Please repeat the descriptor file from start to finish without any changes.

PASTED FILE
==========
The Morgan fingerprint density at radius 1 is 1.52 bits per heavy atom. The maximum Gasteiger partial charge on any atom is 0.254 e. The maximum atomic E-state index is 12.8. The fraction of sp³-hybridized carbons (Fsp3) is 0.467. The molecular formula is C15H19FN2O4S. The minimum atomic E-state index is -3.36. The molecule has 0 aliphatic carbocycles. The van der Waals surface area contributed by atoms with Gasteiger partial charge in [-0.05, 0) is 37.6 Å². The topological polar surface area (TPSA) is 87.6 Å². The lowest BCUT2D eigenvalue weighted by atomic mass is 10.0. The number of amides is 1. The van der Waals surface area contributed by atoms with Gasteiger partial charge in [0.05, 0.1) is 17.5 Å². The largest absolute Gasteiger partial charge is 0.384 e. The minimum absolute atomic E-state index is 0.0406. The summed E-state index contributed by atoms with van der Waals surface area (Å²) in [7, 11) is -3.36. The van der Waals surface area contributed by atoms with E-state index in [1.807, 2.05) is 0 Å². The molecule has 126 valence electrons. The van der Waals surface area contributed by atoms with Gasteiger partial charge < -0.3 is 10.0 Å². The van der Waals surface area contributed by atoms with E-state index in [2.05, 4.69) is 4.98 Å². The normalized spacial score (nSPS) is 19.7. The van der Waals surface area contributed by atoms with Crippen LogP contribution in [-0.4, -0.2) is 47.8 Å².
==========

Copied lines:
The Morgan fingerprint density at radius 1 is 1.52 bits per heavy atom. The maximum Gasteiger partial charge on any atom is 0.254 e. The maximum atomic E-state index is 12.8. The fraction of sp³-hybridized carbons (Fsp3) is 0.467. The molecular formula is C15H19FN2O4S. The minimum atomic E-state index is -3.36. The molecule has 0 aliphatic carbocycles. The van der Waals surface area contributed by atoms with Gasteiger partial charge in [-0.05, 0) is 37.6 Å². The topological polar surface area (TPSA) is 87.6 Å². The lowest BCUT2D eigenvalue weighted by atomic mass is 10.0. The number of amides is 1. The van der Waals surface area contributed by atoms with Gasteiger partial charge in [0.05, 0.1) is 17.5 Å². The largest absolute Gasteiger partial charge is 0.384 e. The minimum absolute atomic E-state index is 0.0406. The summed E-state index contributed by atoms with van der Waals surface area (Å²) in [7, 11) is -3.36. The van der Waals surface area contributed by atoms with E-state index in [1.807, 2.05) is 0 Å². The molecule has 126 valence electrons. The van der Waals surface area contributed by atoms with Gasteiger partial charge < -0.3 is 10.0 Å². The van der Waals surface area contributed by atoms with E-state index in [2.05, 4.69) is 4.98 Å². The normalized spacial score (nSPS) is 19.7. The van der Waals surface area contributed by atoms with Crippen LogP contribution in [-0.4, -0.2) is 47.8 Å².